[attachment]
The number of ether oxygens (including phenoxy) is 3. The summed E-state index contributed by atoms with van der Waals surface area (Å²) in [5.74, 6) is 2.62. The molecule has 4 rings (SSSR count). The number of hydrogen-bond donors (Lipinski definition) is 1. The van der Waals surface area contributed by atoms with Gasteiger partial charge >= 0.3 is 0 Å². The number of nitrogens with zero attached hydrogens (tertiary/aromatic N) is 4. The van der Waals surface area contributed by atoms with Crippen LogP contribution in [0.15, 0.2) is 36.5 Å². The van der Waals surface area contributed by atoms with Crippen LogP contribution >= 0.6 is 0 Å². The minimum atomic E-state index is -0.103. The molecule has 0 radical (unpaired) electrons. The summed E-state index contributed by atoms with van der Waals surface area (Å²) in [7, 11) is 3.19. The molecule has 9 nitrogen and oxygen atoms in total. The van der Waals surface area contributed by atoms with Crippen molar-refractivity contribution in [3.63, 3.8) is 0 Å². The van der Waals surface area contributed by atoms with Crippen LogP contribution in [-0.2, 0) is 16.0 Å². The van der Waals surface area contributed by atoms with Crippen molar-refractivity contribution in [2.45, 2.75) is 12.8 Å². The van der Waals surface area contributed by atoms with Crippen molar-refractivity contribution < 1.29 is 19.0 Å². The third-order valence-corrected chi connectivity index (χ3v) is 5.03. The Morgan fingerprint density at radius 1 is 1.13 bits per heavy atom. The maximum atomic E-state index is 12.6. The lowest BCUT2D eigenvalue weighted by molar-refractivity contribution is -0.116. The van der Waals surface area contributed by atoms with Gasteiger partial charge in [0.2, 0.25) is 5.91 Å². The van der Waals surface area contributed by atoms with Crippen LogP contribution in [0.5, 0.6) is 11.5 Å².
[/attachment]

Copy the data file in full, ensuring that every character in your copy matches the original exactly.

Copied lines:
The number of ether oxygens (including phenoxy) is 3. The summed E-state index contributed by atoms with van der Waals surface area (Å²) in [5.74, 6) is 2.62. The molecule has 4 rings (SSSR count). The number of hydrogen-bond donors (Lipinski definition) is 1. The van der Waals surface area contributed by atoms with Gasteiger partial charge >= 0.3 is 0 Å². The number of nitrogens with zero attached hydrogens (tertiary/aromatic N) is 4. The van der Waals surface area contributed by atoms with Crippen LogP contribution in [0.15, 0.2) is 36.5 Å². The van der Waals surface area contributed by atoms with Crippen LogP contribution >= 0.6 is 0 Å². The minimum atomic E-state index is -0.103. The molecule has 0 radical (unpaired) electrons. The summed E-state index contributed by atoms with van der Waals surface area (Å²) in [7, 11) is 3.19. The molecule has 9 nitrogen and oxygen atoms in total. The van der Waals surface area contributed by atoms with Crippen molar-refractivity contribution in [3.63, 3.8) is 0 Å². The van der Waals surface area contributed by atoms with Crippen LogP contribution in [-0.2, 0) is 16.0 Å². The van der Waals surface area contributed by atoms with Crippen molar-refractivity contribution in [2.45, 2.75) is 12.8 Å². The van der Waals surface area contributed by atoms with Crippen molar-refractivity contribution < 1.29 is 19.0 Å². The third-order valence-corrected chi connectivity index (χ3v) is 5.03. The Morgan fingerprint density at radius 1 is 1.13 bits per heavy atom. The maximum atomic E-state index is 12.6. The lowest BCUT2D eigenvalue weighted by molar-refractivity contribution is -0.116. The van der Waals surface area contributed by atoms with Gasteiger partial charge in [0.2, 0.25) is 5.91 Å². The van der Waals surface area contributed by atoms with Crippen LogP contribution in [0.5, 0.6) is 11.5 Å².